leaded glass, with original oak window frame
24 x 38 3/8 in. (61 x 97 cm.)
Christie's, New York, 11 June 1999, lot 13.
D. Hanks, Frank Lloyd Wright, Preserving an Architectural Heritage, Decorative Designs from The Domino's Pizza Collection, exhibition catalogue, New York, Seattle Art Museum and elsewhere, 1989, p. 81 for an image of this window in situ at the Coonley Playhouse;
T. Riley, ed., Frank Lloyd Wright: Architect, exhibition catalogue, New York, The Museum of Modern Art, 1994, p. 165 for an image of this window in situ at the Coonley Playhouse;
J. L. Sloan, Light Screens: The Complete Leaded-Glass Windows of Frank Lloyd Wright, New York, 2001, pp. 288-289 for images of this window in situ at the Coonley Playhouse, pp. 290-291, no. 387, for another image of this window.

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Lot Essay

Widely considered Frank Lloyd Wright's masterpiece in glass, the Avery Coonley Playhouse windows, with their buoyant circles and patriotic flags, stand out for their distinct composition and vibrant color. For the bright red, green, blue, orange and black glass windows - colors he had not used before - Wright was inspired by a passing parade, complete with confetti, balloons and American flags.

Wright designed the playhouse for one of his wealthiest clients, Avery Coonley and his wife Queenie Ferrie Coonley. A small structure that served as a school for Queenie to educate local children in the Froebel kindergarten method, the playhouse was located a few blocks from the Coonley's urban estate in Riverside, IL which Wright had previously completed for them in 1908. The playhouse's forty or more windows created a continuous whimsical pattern around the buildings main room, through the clerestory and side triptychs, all leading to the focal point, a large triptych at the front. Each window is a unique composition made up of a few select geometric elements and together, ringing the room, they created a lively, joyous composition with a spontaneous, playful air which Wright referred to as a 'Kinder-symphony.' Wright, like Queenie Coonley, was a proponent of the German educator Friedrich Froebel's teaching methods, which centered on sets of blocks, or 'gifts,' and Wright credited the system, given to him as a child, with significantly influencing his work. For the spirited colors of the playhouse windows, he may have been inspired by the bright primary colors of the circles and squares in the paper version of Froebel's seventh "gift" which included circles of paper in the same shades.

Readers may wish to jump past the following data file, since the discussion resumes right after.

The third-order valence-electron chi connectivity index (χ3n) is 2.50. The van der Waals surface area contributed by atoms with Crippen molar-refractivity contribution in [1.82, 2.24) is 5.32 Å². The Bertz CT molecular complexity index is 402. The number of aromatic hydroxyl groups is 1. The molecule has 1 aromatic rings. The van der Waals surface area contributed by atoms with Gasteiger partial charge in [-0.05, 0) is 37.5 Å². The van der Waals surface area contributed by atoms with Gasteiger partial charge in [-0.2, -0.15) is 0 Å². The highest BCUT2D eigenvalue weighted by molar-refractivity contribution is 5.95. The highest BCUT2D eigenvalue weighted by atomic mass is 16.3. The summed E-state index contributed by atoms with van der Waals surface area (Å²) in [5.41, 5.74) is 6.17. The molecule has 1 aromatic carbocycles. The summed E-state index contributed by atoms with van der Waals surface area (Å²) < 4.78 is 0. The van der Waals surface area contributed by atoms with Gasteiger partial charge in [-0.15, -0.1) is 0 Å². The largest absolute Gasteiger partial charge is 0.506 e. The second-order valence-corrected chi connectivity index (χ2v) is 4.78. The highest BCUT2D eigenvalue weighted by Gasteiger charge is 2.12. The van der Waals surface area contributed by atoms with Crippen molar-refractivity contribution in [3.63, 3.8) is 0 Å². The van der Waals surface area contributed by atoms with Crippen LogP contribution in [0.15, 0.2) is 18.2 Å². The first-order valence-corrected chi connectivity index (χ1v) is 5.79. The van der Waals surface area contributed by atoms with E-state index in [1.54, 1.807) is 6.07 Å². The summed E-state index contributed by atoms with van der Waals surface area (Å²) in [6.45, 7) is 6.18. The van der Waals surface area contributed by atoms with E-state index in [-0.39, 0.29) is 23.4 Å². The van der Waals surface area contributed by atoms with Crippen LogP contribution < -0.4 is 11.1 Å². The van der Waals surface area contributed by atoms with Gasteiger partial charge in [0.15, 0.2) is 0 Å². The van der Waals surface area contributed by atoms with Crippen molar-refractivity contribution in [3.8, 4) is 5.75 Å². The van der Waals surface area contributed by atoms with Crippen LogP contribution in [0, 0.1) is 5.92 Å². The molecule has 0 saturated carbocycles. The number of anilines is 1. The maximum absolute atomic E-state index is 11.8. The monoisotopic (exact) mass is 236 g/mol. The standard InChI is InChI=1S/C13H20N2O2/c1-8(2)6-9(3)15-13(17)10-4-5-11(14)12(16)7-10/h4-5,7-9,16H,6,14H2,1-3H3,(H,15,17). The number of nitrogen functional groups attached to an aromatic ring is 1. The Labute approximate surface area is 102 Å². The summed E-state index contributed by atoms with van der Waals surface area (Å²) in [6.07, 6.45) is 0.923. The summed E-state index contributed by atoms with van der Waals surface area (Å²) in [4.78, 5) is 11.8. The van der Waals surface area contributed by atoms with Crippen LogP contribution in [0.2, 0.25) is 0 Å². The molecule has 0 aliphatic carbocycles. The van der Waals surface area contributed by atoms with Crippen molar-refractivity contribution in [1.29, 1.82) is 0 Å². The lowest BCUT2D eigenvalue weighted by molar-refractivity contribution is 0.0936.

In addition to Wright's own account of the parade as inspiration, Elizabeth Coonley Falkner, Avery and Queenie's daughter, recalls Wright seeing a passing balloon vendor, buying all he had to offer, and then letting the lot loose to watch them, "bob up and down in front of his windows." John Wright, the architect's son, tells a similar story of his father observing balloons in the playroom of their Oak Park house. There were, most likely, additional influences at play. The Coonley playhouse windows are strikingly different from any that came before and marked a departure from his previous 'Prairie' motifs. It has been speculated that the European abstract art movement, including the paintings of Sonia and Robert Delaunay, Wassily Kandinsky and Frantisek Kupka, which Wright may have seen in Paris on his European sojourn in 1909-1910, had a significant impact on his designs. The work of Austrians such as Koloman Moser and Peter Behrens who were employing circles in similar ways, is also considered a significant influence.

The present window, when facing the front of the main room, was located in the center of the left wall clerestory and boasts one of the American flags, a motif not present in all the windows. The Coonley Playhouse windows have all been removed and replaced with replicas. Several of the originals can be found in museum collections including the Museum of Modern Art, New York, The Metropolitan Museum of Art, New York and the Art Institute, Chicago.

cf. T. A. Heinz, Frank Lloyd Wright: Glass Art, London, 1994, pp. 149-153 for images of other Coonley Playhouse windows and interior images;
D. Hanks, The Decorative Designs of Frank Lloyd Wright, exhibition catalogue, Renwick gallery of the National Collection of Fine Arts, Smithsonian Institution, Washington D.C., 1979, cover and pp. 112-113 for images of other Coonley Playhouse windows and interior images.

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